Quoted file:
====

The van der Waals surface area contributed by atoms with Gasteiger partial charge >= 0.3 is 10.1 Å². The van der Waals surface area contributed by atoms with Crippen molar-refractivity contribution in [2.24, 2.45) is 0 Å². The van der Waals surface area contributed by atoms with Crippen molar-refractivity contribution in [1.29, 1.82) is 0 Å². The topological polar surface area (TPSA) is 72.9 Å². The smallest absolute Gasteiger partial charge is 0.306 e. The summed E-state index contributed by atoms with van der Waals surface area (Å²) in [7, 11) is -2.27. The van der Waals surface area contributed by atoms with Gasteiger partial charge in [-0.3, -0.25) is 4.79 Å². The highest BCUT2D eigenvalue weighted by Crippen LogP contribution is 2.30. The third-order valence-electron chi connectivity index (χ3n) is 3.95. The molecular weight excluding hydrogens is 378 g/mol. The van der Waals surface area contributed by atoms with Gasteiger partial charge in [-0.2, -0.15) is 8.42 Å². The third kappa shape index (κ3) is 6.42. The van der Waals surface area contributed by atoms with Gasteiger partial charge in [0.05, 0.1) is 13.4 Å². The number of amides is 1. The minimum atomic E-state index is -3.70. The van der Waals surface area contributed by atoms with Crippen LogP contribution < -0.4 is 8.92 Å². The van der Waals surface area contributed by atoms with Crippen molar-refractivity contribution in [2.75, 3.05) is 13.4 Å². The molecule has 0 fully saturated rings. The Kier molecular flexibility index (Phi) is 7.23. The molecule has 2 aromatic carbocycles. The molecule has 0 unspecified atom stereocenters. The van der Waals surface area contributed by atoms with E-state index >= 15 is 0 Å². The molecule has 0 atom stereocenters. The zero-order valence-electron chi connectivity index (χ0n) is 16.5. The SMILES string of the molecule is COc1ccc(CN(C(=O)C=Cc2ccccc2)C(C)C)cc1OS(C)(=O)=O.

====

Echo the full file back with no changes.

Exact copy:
The van der Waals surface area contributed by atoms with Gasteiger partial charge >= 0.3 is 10.1 Å². The van der Waals surface area contributed by atoms with Crippen molar-refractivity contribution in [2.24, 2.45) is 0 Å². The van der Waals surface area contributed by atoms with Crippen molar-refractivity contribution in [1.29, 1.82) is 0 Å². The topological polar surface area (TPSA) is 72.9 Å². The smallest absolute Gasteiger partial charge is 0.306 e. The summed E-state index contributed by atoms with van der Waals surface area (Å²) in [7, 11) is -2.27. The van der Waals surface area contributed by atoms with Gasteiger partial charge in [-0.3, -0.25) is 4.79 Å². The highest BCUT2D eigenvalue weighted by Crippen LogP contribution is 2.30. The third-order valence-electron chi connectivity index (χ3n) is 3.95. The molecular weight excluding hydrogens is 378 g/mol. The van der Waals surface area contributed by atoms with Gasteiger partial charge in [-0.2, -0.15) is 8.42 Å². The third kappa shape index (κ3) is 6.42. The van der Waals surface area contributed by atoms with Gasteiger partial charge in [0.05, 0.1) is 13.4 Å². The number of amides is 1. The minimum atomic E-state index is -3.70. The van der Waals surface area contributed by atoms with Crippen LogP contribution < -0.4 is 8.92 Å². The van der Waals surface area contributed by atoms with Crippen molar-refractivity contribution in [2.75, 3.05) is 13.4 Å². The molecule has 0 fully saturated rings. The Kier molecular flexibility index (Phi) is 7.23. The molecule has 2 aromatic carbocycles. The molecule has 0 unspecified atom stereocenters. The van der Waals surface area contributed by atoms with E-state index >= 15 is 0 Å². The molecule has 0 atom stereocenters. The zero-order valence-electron chi connectivity index (χ0n) is 16.5. The SMILES string of the molecule is COc1ccc(CN(C(=O)C=Cc2ccccc2)C(C)C)cc1OS(C)(=O)=O.